[QODLink]
Africa
Kenyan Nobel laureate Maathai dies
Africa's first women Nobel Peace Prize winner Wangari Maathai dies in Nairobi while receiving cancer treatment, aged 71.
Last Modified: 26 Sep 2011 06:28
 Wangari Maathai founded the Green Belt Movement, which has planted 20 to 30 million trees in Africa [Reuters]

Kenyan Nobel Peace Prize winner Wangari Maathai has died in Nairobi while undergoing cancer treatment at the age of 71.

Maathai was the first African woman to win a Nobel Peace Prize in 2004 for promoting conservation, women's rights and transparent government.

She was the founder of the environmental group Green Belt Movement, and had served as a member of parliament in 2002.

The organisation also campaigned on education, nutrition and other issues important to women.

"It is with great sadness that the family of Professor Wangari Maathai announces her passing away on 25 September, 2011, at the Nairobi Hospital, after a prolonged and bravely borne struggle with cancer," the Green Belt Movement said in a statement.

Maathai, who was also a veterinary anatomy professor, rose to international fame for campaigns against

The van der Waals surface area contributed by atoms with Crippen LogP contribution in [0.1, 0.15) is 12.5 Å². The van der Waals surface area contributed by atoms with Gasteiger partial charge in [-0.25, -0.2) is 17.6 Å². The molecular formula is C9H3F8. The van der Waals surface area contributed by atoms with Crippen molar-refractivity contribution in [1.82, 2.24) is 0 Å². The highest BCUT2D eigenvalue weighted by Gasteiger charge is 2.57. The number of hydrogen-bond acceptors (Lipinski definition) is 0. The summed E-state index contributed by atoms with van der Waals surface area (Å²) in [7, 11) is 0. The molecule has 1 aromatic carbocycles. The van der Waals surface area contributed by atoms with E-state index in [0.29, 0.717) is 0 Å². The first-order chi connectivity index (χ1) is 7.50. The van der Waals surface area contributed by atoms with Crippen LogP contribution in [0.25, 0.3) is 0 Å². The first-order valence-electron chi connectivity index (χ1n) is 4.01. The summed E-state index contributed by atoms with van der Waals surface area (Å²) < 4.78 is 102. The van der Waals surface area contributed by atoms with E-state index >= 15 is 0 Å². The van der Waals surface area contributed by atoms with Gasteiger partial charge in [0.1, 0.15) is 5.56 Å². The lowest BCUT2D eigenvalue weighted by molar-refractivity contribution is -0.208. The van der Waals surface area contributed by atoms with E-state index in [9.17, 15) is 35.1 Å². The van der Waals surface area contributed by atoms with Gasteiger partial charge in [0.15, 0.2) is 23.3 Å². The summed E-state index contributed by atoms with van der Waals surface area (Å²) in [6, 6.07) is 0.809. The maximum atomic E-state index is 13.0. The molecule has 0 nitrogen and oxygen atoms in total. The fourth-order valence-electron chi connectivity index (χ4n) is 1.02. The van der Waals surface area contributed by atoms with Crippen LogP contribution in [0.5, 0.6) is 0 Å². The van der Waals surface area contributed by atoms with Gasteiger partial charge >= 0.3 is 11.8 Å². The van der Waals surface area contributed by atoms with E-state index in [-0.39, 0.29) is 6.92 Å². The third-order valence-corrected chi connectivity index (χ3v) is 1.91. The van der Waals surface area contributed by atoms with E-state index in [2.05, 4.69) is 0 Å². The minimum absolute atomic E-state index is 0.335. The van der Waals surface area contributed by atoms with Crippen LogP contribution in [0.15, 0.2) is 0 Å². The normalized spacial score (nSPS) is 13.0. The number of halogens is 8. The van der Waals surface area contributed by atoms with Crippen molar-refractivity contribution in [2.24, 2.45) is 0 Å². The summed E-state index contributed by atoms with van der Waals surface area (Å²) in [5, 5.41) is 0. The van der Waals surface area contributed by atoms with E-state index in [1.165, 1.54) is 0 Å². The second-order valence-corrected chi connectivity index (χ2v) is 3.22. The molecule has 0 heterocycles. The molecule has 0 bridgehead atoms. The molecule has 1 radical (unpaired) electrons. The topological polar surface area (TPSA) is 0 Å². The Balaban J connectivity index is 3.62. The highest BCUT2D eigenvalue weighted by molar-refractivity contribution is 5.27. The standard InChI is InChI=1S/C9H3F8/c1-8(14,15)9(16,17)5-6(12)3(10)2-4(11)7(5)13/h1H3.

government-backed forest clearances in Kenya in the late 1980s and 1990s.

She branded the clearances a political ploy that caused irreversible environmental damage.

The courts blocked her suits and Green Belt lawyers complained that their cases were dismissed on technical grounds or their files were mysteriously lost.

Al Jazeera's  Peter Greste reporting from Nairobi said "people in Kenya will remember Wangari Maathai for her courage and outspokeness regardless of the consequences."

In her speech accepting the Nobel prize, Maathai said she hoped her own success would spur other women on to a more active role in the community.

"I hope it will encourage them to raise their voices and take more space for leadership," said Maathai.

Source:
Al Jazeera and agencies
Topics in this article
People
Country
City
Organisation
Featured on Al Jazeera
At least 25 tax collectors have been killed since 2012 in Mogadishu, a city awash in weapons and abject poverty.
Tokyo government claims its homeless population has hit a record low, but analysts - and the homeless - beg to differ.
3D printers can cheaply construct homes and could soon be deployed to help victims of catastrophe rebuild their lives.
Lack of child protection laws means abandoned and orphaned kids rely heavily on the care of strangers.
Featured
Booming global trade in 50-million-year-old amber stones is lucrative, controversial, and extremely dangerous.
Legendary Native-American High Bird was trained in ancient warrior traditions, which he employed in World War II.
Hounded opposition figure says he's hoping for the best at sodomy appeal but prepared to return to prison.
Fears of rising Islamophobia and racial profiling after two soldiers killed in separate incidents.
Group's culture of summary justice is back in Northern Ireland's spotlight after new sexual assault accusations.